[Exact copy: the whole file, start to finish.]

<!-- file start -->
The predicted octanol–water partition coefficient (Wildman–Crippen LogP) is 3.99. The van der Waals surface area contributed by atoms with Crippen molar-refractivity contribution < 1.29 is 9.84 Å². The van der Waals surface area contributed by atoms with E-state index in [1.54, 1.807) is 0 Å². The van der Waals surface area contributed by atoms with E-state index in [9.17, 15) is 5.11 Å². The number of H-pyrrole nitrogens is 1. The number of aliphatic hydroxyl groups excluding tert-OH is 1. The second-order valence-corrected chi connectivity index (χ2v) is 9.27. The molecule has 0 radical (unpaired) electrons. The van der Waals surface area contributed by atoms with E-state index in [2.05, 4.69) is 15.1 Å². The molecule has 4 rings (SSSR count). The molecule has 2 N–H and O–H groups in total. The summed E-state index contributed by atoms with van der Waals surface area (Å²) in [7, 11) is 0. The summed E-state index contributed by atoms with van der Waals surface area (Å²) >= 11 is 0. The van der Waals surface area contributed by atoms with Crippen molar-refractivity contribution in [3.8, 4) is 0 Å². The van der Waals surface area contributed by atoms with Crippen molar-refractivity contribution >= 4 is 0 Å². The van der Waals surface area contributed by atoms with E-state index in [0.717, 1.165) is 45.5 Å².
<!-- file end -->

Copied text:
The predicted octanol–water partition coefficient (Wildman–Crippen LogP) is 3.99. The van der Waals surface area contributed by atoms with Crippen molar-refractivity contribution < 1.29 is 9.84 Å². The van der Waals surface area contributed by atoms with E-state index in [1.54, 1.807) is 0 Å². The van der Waals surface area contributed by atoms with E-state index in [9.17, 15) is 5.11 Å². The number of H-pyrrole nitrogens is 1. The number of aliphatic hydroxyl groups excluding tert-OH is 1. The second-order valence-corrected chi connectivity index (χ2v) is 9.27. The molecule has 0 radical (unpaired) electrons. The van der Waals surface area contributed by atoms with E-state index in [2.05, 4.69) is 15.1 Å². The molecule has 4 rings (SSSR count). The molecule has 2 N–H and O–H groups in total. The summed E-state index contributed by atoms with van der Waals surface area (Å²) in [7, 11) is 0. The summed E-state index contributed by atoms with van der Waals surface area (Å²) >= 11 is 0. The van der Waals surface area contributed by atoms with Crippen molar-refractivity contribution in [3.8, 4) is 0 Å². The van der Waals surface area contributed by atoms with Crippen molar-refractivity contribution >= 4 is 0 Å². The van der Waals surface area contributed by atoms with E-state index in [0.717, 1.165) is 45.5 Å².